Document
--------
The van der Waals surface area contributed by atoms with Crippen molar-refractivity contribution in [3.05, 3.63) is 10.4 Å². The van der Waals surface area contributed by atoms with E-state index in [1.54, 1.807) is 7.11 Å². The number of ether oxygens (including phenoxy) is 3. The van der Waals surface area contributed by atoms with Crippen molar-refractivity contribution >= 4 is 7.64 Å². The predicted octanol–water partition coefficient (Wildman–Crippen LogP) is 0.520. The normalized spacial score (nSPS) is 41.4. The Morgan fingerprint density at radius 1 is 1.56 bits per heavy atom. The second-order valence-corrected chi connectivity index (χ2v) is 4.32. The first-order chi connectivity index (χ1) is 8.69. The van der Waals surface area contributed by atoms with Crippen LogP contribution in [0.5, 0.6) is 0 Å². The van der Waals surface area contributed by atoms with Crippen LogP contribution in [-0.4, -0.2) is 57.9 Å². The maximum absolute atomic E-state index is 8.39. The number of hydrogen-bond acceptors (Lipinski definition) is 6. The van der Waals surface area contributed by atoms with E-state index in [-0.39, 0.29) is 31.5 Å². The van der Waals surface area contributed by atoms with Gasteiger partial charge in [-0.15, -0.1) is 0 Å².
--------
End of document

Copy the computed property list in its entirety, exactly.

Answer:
The van der Waals surface area contributed by atoms with Crippen molar-refractivity contribution in [3.05, 3.63) is 10.4 Å². The van der Waals surface area contributed by atoms with E-state index in [1.54, 1.807) is 7.11 Å². The number of ether oxygens (including phenoxy) is 3. The van der Waals surface area contributed by atoms with Crippen molar-refractivity contribution >= 4 is 7.64 Å². The predicted octanol–water partition coefficient (Wildman–Crippen LogP) is 0.520. The normalized spacial score (nSPS) is 41.4. The Morgan fingerprint density at radius 1 is 1.56 bits per heavy atom. The second-order valence-corrected chi connectivity index (χ2v) is 4.32. The first-order chi connectivity index (χ1) is 8.69. The van der Waals surface area contributed by atoms with Crippen LogP contribution in [0.5, 0.6) is 0 Å². The van der Waals surface area contributed by atoms with Crippen LogP contribution in [-0.4, -0.2) is 57.9 Å². The maximum absolute atomic E-state index is 8.39. The number of hydrogen-bond acceptors (Lipinski definition) is 6. The van der Waals surface area contributed by atoms with E-state index in [-0.39, 0.29) is 31.5 Å². The van der Waals surface area contributed by atoms with Gasteiger partial charge in [-0.15, -0.1) is 0 Å².